Sunday, May 29, 2016

There's One More to Love!

As I mentioned in my post about becoming a grandmother for the second time, there is enough love in my heart for a dozen, but learning that my baby boy was going to have a baby boy just filled my heart in a new way. I cherished my daughter-in-law, the vessel in which this new life would be formed with God's help.

Just as with our first granddaughter, we learned of this baby during Birthday Season. Grandpa got a card with a lot of dogs in it and I think it had a gift card in it, but he didn't notice ALL the dogs. The kids had slid a postcard with their dog on it, into the other card. The postcard said "Guard Duty: June 2016." Well, Grandma knew what that meant!

Once again, I loaded the app on my phone that would tell me how big the baby was at any given point. At the twenty week ultrasound, we found out it was a "he." It wouldn't have mattered to me at all, as we are in GirlsRus mode; but I love the little snakes and snails and puppy dog tails as well. Well, he already has the dog!

I realize that it's the first grandchild for the other side of the family (not that it matters, but they'll learn that someday), so I know that in the beginning I will step back a little. They are all very gracious to me and Jerry, but I can see the gleam in their eye.

There is just nothing like being a grandparent! Nothing! Not knowing any other way, I can't imagine being a grandparent without a partner! It sparks a love for my husband like no other!

Because of slightly elevated blood pressure and a holiday weekend, the baby was "encouraged" to come early. My daughter-in-law is a Labor and Delivery RN so she was able to "manage," if that word could be used, her labor. She knew what was needed at each point. I was clueless back in the day! I know they wouldn't give me a second epidural when my son tarried, and I don't know if that is what they did back in the day, or if I COULD have demanded it! We'll never know.

We didn't know the baby's name until we walked in the hospital room. We knew his initials and I hoped they would carry on my son's middle name, which they did. However, he definitely has his OWN first name! He was a little one, but long enough to be able to tell that he will fill out in his time.

His other grandmother held him first, as I did when my daughter gave birth the first time. Then she handed him to me. It's such a miracle to look at that little face. He had the "goop" in his eyes still, so I didn't have a real good look at him. I could see traits of both families in him. He has plenty of dark hair, but that never lasts.

His grandfather wants to make a Red Sox fan out of him, so this will be interesting. The Reds are doing crappy this year anyway.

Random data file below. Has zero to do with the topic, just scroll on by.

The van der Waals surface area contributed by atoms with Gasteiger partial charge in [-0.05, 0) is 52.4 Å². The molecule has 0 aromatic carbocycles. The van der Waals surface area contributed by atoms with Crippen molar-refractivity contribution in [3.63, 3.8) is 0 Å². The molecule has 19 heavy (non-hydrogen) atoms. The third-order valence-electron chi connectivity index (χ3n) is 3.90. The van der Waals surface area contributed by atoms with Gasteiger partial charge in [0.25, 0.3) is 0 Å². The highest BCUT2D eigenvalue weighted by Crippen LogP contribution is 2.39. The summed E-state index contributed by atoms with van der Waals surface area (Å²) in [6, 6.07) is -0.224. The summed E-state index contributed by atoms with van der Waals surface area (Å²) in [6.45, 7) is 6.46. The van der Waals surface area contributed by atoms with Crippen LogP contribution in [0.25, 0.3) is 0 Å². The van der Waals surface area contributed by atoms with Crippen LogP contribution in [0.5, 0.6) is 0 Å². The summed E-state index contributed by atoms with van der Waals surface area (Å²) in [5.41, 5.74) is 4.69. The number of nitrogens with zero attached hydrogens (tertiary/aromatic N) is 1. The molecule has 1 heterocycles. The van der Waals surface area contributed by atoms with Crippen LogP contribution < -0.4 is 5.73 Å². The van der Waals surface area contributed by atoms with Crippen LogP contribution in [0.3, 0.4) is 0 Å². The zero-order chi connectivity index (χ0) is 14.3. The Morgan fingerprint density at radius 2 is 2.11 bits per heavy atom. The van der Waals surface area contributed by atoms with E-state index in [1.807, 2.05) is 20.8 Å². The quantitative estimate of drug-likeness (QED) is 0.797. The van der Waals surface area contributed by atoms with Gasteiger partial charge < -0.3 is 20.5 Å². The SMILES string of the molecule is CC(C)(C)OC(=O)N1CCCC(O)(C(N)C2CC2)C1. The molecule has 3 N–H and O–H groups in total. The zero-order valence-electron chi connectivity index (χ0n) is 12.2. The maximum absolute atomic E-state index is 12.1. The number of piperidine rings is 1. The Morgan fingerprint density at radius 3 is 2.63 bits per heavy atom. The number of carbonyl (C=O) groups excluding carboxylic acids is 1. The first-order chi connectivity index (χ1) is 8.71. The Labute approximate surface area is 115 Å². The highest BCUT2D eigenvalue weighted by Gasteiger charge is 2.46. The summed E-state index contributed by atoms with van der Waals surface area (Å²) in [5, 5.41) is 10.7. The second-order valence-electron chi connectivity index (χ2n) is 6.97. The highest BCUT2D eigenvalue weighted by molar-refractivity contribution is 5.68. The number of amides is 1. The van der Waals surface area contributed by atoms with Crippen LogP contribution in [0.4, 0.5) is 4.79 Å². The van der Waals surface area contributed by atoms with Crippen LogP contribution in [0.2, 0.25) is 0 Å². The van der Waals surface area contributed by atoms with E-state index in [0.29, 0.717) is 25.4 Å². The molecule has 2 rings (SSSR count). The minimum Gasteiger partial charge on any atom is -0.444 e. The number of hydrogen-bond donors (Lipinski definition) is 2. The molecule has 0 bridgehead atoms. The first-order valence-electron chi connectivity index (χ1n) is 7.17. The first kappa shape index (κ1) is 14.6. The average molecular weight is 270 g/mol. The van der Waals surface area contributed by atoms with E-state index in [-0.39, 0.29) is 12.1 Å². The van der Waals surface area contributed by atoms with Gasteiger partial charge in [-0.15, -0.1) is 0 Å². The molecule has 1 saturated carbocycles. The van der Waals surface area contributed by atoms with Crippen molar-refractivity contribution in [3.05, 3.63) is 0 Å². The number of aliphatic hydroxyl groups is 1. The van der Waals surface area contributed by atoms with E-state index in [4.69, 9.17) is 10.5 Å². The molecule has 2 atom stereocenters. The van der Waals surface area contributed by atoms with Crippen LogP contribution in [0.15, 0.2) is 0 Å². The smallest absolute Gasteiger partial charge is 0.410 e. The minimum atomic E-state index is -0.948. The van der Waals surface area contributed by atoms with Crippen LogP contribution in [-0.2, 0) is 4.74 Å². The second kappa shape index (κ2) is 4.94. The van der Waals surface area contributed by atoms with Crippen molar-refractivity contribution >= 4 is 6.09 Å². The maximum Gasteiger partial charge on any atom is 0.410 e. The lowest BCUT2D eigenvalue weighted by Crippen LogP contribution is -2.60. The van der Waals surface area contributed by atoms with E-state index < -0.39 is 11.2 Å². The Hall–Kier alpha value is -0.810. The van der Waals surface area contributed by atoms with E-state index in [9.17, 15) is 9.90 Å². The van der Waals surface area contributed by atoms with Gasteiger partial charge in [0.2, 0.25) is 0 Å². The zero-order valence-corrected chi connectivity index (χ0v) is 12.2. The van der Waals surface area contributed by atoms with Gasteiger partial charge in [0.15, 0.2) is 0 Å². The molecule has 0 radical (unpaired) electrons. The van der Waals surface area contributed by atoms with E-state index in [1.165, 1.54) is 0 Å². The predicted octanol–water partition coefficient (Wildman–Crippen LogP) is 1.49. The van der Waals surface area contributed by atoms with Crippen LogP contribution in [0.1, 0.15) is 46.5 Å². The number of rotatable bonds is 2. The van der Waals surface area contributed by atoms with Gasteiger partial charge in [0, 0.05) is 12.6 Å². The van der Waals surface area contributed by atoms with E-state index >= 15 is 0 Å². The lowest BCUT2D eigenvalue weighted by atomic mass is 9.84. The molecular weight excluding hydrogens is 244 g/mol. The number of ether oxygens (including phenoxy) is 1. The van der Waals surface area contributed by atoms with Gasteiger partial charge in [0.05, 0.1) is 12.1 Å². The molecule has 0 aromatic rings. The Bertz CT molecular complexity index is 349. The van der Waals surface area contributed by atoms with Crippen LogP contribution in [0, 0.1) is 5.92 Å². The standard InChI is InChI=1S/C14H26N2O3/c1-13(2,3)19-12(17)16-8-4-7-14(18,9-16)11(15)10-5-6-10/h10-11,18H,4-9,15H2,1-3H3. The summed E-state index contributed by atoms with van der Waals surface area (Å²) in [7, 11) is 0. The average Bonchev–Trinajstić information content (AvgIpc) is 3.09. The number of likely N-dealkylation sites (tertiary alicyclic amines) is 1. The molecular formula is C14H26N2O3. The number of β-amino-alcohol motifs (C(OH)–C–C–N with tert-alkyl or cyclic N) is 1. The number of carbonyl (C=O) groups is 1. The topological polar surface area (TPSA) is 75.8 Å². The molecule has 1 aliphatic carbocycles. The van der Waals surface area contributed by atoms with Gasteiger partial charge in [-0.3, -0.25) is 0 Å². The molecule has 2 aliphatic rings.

We didn't stay long, because we know how exhausting it is for the mother, although she was in very good shape! I'll have plenty of time with this guy. I am retired and a professional grandmother (among other things).

Little JRD, you are so loved!

Thursday, May 19, 2016

It was Supposed to Be Easier as We Got Older!

When we were younger, we had so much going on, and we said "It will get better when we don't have so much going on." Surely, we expected to have aging issues, but we wouldn't be as tied to our family responsibilities.

I’ve have had the pleasure of talking to many “new” people and I expect a new mix of people at this reunion. I am delighted whenever we reach someone new. I’m anxious to see them, and I believe others will enjoy seeing folks that they haven’t seen in 45 years! We’ll have name tags, don’t worry. I think it goes without saying that there is no shame in just asking, “Who are you?” If you don’t remember them, admit it, and ask a question about what they are doing now?

On the other hand, there is another trend. So many of our age group are caring for aging parents and cannot leave them. You may ask, “Don’t these people have siblings that can help?” but that is sometimes not the situation, even with the bigger families of our generation. There were three children in my family; but one is deceased and the other is disabled, so it’s me. Thankfully, my mother is doing well, and we hope that continues, but I can see how this could happen in another family.

Those who live near can usually find someone else, but those who have to travel can’t make decisions until the last moment. Many of us are also taking care of spouses or significant others who are ill. And finally, some of US are “iffy” on any given day, so don’t want to make decisions too soon!